Chapter 13b

Helmholtz’s Theory Icon

February 1, 2022

I have dwelt upon the consequences of Ampère’s theory and on his method of explain- ing the action of open currents. It is difficult to disregard the paradoxical and artificial character of the propositions to which we are thus led. We feel bound to think “it cannot be so.”

Helmholtz has been led to look for something else. He rejects the fundamental hypothesis of Ampère— the mutual electro-dynamics.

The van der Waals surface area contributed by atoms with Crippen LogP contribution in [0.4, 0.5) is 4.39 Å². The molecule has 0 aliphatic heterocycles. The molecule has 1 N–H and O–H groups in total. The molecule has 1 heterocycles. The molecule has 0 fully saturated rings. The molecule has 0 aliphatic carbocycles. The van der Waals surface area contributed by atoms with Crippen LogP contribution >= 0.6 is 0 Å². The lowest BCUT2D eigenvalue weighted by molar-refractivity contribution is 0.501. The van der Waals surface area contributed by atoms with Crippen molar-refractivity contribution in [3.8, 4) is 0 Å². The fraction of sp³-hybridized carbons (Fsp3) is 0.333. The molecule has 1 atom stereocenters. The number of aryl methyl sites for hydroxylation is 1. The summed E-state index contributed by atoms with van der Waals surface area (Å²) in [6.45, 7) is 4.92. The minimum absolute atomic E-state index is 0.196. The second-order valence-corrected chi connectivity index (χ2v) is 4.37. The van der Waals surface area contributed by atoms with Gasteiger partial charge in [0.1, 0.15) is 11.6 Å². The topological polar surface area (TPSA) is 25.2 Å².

action of two elements of current reduces to a force along their join. He admits that an clement of current is not acted upon by a single force but by a force and a cou- ple, and this is what gave rise to the celebrated polemic between Bertrand and Helmholtz.

Helmholtz replaces Ampère’s hypothesis: